Ahh, Eurotrash, the pejorative that ruffles no feathers (at least where movies are concerned); fans love it, sane folks have never heard of it. For those not in the know, Eurotrash movies flourished from the '60s to the '80s, made on The Continent, these films were generally concerned with sex and death in various configurations. A lot of nominal auteurs flexed oodles of style (and little sense) with impunity by littering (or promising to) litter the screen with blood and breasts. Jean Rollin is a chief exemplar of the Eurotrash brand, and his 1969 effort The Nude Vampire is a shiny example of all that is good and bad in that sullied cinematic land.
It's nearly beside the point to lay out any sort of plot for The Nude Vampire. There really isn't any. Near as I can tell, a wealthy man and a few of his bored pals cook up a bogus suicide cult to amuse themselves while trying to scientifically explain vampirism. Bored man's son Pierre gets mixed up in things, falling in love with the titular vampire and forcing his dad's hand, before everyone walks through the curtain into an alternate reality to learn the truth. Or something.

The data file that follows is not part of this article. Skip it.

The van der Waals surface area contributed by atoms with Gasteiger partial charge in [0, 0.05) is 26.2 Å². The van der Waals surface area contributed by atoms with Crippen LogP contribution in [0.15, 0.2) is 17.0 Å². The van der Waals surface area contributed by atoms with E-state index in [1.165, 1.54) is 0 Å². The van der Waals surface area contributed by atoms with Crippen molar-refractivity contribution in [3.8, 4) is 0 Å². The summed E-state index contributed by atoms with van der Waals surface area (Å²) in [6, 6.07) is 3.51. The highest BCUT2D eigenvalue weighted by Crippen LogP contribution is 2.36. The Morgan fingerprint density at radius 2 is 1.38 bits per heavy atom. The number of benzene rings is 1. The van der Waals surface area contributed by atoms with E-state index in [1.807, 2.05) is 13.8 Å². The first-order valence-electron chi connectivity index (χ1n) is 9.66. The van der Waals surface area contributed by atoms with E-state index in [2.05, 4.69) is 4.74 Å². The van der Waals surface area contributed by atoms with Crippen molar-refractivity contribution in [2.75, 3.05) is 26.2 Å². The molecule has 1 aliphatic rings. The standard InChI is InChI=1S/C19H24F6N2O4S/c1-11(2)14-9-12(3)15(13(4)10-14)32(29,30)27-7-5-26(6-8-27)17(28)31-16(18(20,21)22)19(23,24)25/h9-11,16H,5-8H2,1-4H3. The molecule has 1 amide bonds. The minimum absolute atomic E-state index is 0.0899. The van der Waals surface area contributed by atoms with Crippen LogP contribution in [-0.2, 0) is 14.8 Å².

As a Eurotrash purveyor, Rollin's weakness is that he hasn't an interesting story to tell, and if he does, he buries it under such an avalanche of faux-debauched, somnambulistic style that any dream-like state you might wind up in is entirely unintentional. At least that's the case with The Nude Vampire. Story-wise, Rollin ultimately gives his own game away at the end in a scene strongly reminiscent of the ending of Casablanca. As two vamp-sci conspirators stagger into the forest, one asks the other "did you understand any of this?" "No, not really," the other replies as they then go on to try to explain the movie to each other. While appreciated, such explicatory asides shouldn't be necessary.
No mistake, Rollin concocts, a lush, decadent experience rife with striking, expressionist imagery, miles of red velvet and gorgeous locations. Opening scenes of a young couple stalked through shadowy alleys by creepy dudes with masks and antlers have a primordial power. However the boggled 'story' then gets played out with alternating scenes of weird looking chicks dancing in spiked pasties, or the dad and his two goofy cohorts placing red hoods on people or being chased around by a vampiric dork and his silent, torch-wielding crew of goons through lovely castles and countryside - all at a very slow pace. Everything looks great (assured and well framed) and drips style, but the slow pace, dearth of plot, boobs and blood (far less than one would hope for in a movie of this ilk) ultimately ranks The Nude Vampire as one of Rollin's lesser efforts.